She said people should look at the HRC’s scores through the lens of a state of emergency, which the nonprofit declared for the first time this year in response to anti-LGBTQ+ legislation passed in states across the country.

At the same time, Oakley said it's important to look at how cities respect and serve LGBTQ+ people.

“The city governments are closer to the people, and when cities think about why does someone want to live here as opposed to somewhere else, the word that most often comes up is that this is a welcoming city,” Oakley said. “This is a place that you want to build your life. It's a place you wanna invest in your future. You wanna buy a house, you wanna send your kids to school, you wanna find a great job.”

The Clever Real Estate group took “fun aspects” of the LGBTQ+ community into its ranking, like the number of gay bars or Pride events per 100,000 residents. However, it also looked at the number of anti-trans bills passed at the state level.

Its report found that the bottom-ranking cities all had low state equality scores, and many had “Don’t Say Gay” laws that prohibit discussion on gender and sexual orientation in the classroom.

Inoru Morris, executive director of the Midwest Rainbow Research Institute, said cities have little to no authority to influence state policy once it’s implemented. That’s why he says cities will go above and beyond when it comes to visibility — like making proclamations or having a LGBTQ+ liaison in the police department.

“It does send a clear signal to the community that although the state has actors in it that are actively trying to pass legislation to oppress you, we're doing everything we can within our jurisdiction to ensure you know that your diversity is not only welcomed here, we're not going to be neutral towards it, we're going to celebrate it,” Morris said.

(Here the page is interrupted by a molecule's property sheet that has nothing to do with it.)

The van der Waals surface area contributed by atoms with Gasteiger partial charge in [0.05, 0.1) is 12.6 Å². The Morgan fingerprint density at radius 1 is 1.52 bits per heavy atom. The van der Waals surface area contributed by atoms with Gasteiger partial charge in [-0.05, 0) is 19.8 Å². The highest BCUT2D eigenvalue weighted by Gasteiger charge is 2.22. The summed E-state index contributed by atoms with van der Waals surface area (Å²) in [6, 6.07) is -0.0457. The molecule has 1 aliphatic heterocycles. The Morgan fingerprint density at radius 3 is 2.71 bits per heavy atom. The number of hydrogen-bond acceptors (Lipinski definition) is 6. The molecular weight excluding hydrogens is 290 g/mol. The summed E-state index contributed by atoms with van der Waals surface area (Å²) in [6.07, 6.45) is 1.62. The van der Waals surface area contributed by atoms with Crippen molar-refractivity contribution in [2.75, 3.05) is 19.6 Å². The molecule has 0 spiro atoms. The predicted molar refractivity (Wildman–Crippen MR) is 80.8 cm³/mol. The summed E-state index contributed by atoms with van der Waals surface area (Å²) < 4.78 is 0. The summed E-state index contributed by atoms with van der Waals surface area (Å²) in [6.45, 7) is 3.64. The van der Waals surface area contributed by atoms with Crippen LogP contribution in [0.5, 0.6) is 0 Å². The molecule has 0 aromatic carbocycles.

People gathered in Mill Creek Park in Kansas City to protest legislation in Kansas and Missouri targeting LGBTQ communities.
Bek Shackelford-Nwanganga
People gathered in Mill Creek Park in Kansas City to protest legislation in Kansas and Missouri targeting LGBTQ communities.

Morris said cities can implement policies within their jurisdiction, like including gender-neutral bathrooms at Kansas City’s new airport. The city also declared itself as a sanctuary city for the transgender community when state laws threatened access to gender-affirming care for adults and children.

Justice Horn, the chair of the LGBTQ Commission of Kansas City, says the city deserves credit for being a sanctuary for queer people even as the state is hostile.

“Municipal law can only go so far,” Horn said. “I really want people to understand that. It’s sad that we have to operate in a state where our only governmental ally is our municipal government.”

Kansas City, Kansas, received a score of 63 out of 100, which is below the national average but up from previous years. The city lost points for not having a LGBTQ+ liaison in the police department or reporting hate crime statistics to the FBI.

Oakley said the city still deserves acknowledgement for the progress it's made.

“You don't go from a zero to 63 in just a few years by accident,” Oakley said. “That's something that folks really spent time doing, and I think it's important to acknowledge that work that is there.”